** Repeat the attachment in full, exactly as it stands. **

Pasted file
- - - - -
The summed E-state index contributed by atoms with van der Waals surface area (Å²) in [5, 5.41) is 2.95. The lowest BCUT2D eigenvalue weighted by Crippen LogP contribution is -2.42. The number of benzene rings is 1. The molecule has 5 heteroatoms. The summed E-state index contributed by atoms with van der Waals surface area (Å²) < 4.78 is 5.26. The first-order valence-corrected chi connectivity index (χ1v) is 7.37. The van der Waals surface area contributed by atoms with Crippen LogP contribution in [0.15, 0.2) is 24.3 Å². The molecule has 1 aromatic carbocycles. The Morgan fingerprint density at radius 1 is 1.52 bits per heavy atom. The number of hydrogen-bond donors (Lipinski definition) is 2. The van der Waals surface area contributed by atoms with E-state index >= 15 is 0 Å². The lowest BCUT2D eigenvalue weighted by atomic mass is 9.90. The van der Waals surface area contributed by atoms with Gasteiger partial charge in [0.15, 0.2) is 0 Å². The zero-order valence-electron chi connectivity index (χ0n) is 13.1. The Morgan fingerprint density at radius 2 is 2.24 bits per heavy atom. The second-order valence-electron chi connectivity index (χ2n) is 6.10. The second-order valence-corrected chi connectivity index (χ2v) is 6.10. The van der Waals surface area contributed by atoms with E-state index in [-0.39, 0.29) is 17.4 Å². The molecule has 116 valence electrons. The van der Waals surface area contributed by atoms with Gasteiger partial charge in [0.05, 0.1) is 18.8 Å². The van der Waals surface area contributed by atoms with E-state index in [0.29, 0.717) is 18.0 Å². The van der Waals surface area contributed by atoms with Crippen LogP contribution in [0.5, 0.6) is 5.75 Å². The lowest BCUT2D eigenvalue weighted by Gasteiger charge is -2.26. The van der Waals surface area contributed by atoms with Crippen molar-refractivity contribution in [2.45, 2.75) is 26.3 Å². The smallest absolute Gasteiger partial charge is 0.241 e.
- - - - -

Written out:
The summed E-state index contributed by atoms with van der Waals surface area (Å²) in [5, 5.41) is 2.95. The lowest BCUT2D eigenvalue weighted by Crippen LogP contribution is -2.42. The number of benzene rings is 1. The molecule has 5 heteroatoms. The summed E-state index contributed by atoms with van der Waals surface area (Å²) < 4.78 is 5.26. The first-order valence-corrected chi connectivity index (χ1v) is 7.37. The van der Waals surface area contributed by atoms with Crippen LogP contribution in [0.15, 0.2) is 24.3 Å². The molecule has 1 aromatic carbocycles. The Morgan fingerprint density at radius 1 is 1.52 bits per heavy atom. The number of hydrogen-bond donors (Lipinski definition) is 2. The van der Waals surface area contributed by atoms with E-state index >= 15 is 0 Å². The lowest BCUT2D eigenvalue weighted by atomic mass is 9.90. The van der Waals surface area contributed by atoms with Gasteiger partial charge in [0.15, 0.2) is 0 Å². The zero-order valence-electron chi connectivity index (χ0n) is 13.1. The Morgan fingerprint density at radius 2 is 2.24 bits per heavy atom. The second-order valence-electron chi connectivity index (χ2n) is 6.10. The second-order valence-corrected chi connectivity index (χ2v) is 6.10. The van der Waals surface area contributed by atoms with E-state index in [-0.39, 0.29) is 17.4 Å². The molecule has 116 valence electrons. The van der Waals surface area contributed by atoms with Gasteiger partial charge in [0.05, 0.1) is 18.8 Å². The van der Waals surface area contributed by atoms with E-state index in [0.29, 0.717) is 18.0 Å². The van der Waals surface area contributed by atoms with Crippen LogP contribution in [0.5, 0.6) is 5.75 Å². The lowest BCUT2D eigenvalue weighted by Gasteiger charge is -2.26. The van der Waals surface area contributed by atoms with Crippen molar-refractivity contribution in [2.45, 2.75) is 26.3 Å². The smallest absolute Gasteiger partial charge is 0.241 e.